Asian shares steady but Fed disappointment hits bonds

Sydney, Apr. 17 (BNA):  Asian shares steadied from a recent sell-off on Wednesday, although investors remain wary after the world’s most powerful central banker had a change in U.S. rate cuts this year, pushing Treasury yields to new five-month highs.

 

Europe is set for a subdued open, with EUROSTOXX 50 futures flat on the day. U.S. stock futures slipped 0.1% after Wall Street finished the day lower, Reuters reported.

 

The dollar’s surprising resilience this year is causing discomfort in Asia’s currency markets.

 

The beleaguered yen is plumbing fresh 34-year lows on an almost daily basis, the Chinese yuan is pinned near five-month troughs and Vietnam’s dong is at record lows.

 

The New Zealand dollar gained 0.4% to $0.5902 after first-quarter inflation data showed domestically driven price pressures were surprisingly strong, adding to signs that the last mile to get inflation back to target could be rough.

 

On Wednesday, MSCI’s broadest index of Asia-Pacific shares outside Japan (MIAPJ0000PUS) rose 0.1%, after falling more than 4% in the past three sessions. Japan’s Nikkei (N225), however, dropped 0.8% to the lowest in two months.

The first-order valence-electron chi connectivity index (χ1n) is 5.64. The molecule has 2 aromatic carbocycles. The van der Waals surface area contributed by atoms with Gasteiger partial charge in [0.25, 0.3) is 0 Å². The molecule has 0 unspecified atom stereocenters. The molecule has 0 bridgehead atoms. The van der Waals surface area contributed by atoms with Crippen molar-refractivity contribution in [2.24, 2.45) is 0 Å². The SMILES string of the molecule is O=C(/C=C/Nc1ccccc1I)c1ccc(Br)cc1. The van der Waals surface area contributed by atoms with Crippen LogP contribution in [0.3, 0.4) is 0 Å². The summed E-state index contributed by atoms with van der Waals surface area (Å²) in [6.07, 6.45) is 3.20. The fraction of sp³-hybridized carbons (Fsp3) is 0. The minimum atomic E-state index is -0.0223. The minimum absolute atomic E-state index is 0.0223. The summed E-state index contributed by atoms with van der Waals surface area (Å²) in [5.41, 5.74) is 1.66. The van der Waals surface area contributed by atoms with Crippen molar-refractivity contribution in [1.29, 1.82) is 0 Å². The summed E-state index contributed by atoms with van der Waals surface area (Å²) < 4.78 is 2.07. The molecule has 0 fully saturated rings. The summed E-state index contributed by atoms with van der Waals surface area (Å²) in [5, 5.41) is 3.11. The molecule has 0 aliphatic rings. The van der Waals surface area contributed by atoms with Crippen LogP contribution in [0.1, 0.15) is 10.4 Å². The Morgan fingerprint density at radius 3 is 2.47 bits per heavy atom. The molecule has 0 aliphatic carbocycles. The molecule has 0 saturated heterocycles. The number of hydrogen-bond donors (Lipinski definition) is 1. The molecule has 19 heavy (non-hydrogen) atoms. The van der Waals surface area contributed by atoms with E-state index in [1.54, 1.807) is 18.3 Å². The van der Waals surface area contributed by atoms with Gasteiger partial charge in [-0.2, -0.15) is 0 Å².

Taiwanese shares (TWII) outperformed with a gain of 1.6%, as the chip-making giant Taiwan Semiconductor Manufacturing Co (2330.TW), rose 2% ahead of its earnings results.

 

Shanghai Composite index (SSEC) gained 1.2% after the securities regulator clarified the new listing rules to calm the recent market panic.

 

Markets have already slashed the amount of easing expected this year to fewer than two rate cuts, a sea change from about six cuts predicted at the beginning of the year.  The first rate cut is still expected in September, although the market’s confidence in that has declined.

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Two-year Treasury yields retested 5% overnight and were last at 4.9855%, while 10-years held near a five-month high at 4.6655% on diminishing expectations of Federal Reserve policy easing this year.

 

In currencies, the dollar index (DXY), measuring the greenback against its major peers, was buoyant near a 5-1/2-month high at 106.39.  The beleaguered yen was last steady at 154.62 per dollar as the risk of government intervention loomed, although so far there has been no action from Tokyo apart from verbal warnings.

 

Asian bonds extended the sell-off in Treasuries. The 10-year Australian government bond yield rose 5 basis points to 4.371%, the highest this year.

 

In commodities, oil prices slipped on Wednesday.  Brent futures fell 0.5% to $89.53 a barrel, while U.S. crude dropped 0.7% to $84.81 a barrel.

 

Gold prices eased 0.2% to $2,376.79 per ounce, slipping away from a record high of $2,431.29.

 

 

 

FG







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